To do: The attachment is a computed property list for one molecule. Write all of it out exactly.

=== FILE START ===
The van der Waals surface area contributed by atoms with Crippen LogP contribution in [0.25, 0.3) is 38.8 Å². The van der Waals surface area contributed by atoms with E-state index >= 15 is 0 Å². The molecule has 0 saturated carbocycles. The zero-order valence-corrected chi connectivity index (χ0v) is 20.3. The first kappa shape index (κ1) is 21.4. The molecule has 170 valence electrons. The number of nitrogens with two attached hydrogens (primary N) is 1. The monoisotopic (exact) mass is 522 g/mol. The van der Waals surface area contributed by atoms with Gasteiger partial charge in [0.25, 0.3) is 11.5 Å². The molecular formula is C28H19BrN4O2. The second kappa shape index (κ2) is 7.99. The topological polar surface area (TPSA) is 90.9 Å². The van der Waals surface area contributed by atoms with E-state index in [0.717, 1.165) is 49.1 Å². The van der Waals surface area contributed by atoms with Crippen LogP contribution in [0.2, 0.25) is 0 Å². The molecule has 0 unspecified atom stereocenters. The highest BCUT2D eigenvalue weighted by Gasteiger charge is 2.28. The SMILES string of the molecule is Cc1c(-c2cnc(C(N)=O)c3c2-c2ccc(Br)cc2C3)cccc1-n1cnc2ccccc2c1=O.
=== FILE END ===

The van der Waals surface area contributed by atoms with Crippen LogP contribution in [0.25, 0.3) is 38.8 Å². The van der Waals surface area contributed by atoms with E-state index >= 15 is 0 Å². The molecule has 0 saturated carbocycles. The zero-order valence-corrected chi connectivity index (χ0v) is 20.3. The first kappa shape index (κ1) is 21.4. The molecule has 170 valence electrons. The number of nitrogens with two attached hydrogens (primary N) is 1. The monoisotopic (exact) mass is 522 g/mol. The van der Waals surface area contributed by atoms with Gasteiger partial charge in [0.25, 0.3) is 11.5 Å². The molecular formula is C28H19BrN4O2. The second kappa shape index (κ2) is 7.99. The topological polar surface area (TPSA) is 90.9 Å². The van der Waals surface area contributed by atoms with E-state index in [0.717, 1.165) is 49.1 Å². The van der Waals surface area contributed by atoms with Crippen LogP contribution in [0.2, 0.25) is 0 Å². The molecule has 0 unspecified atom stereocenters. The highest BCUT2D eigenvalue weighted by Gasteiger charge is 2.28. The SMILES string of the molecule is Cc1c(-c2cnc(C(N)=O)c3c2-c2ccc(Br)cc2C3)cccc1-n1cnc2ccccc2c1=O.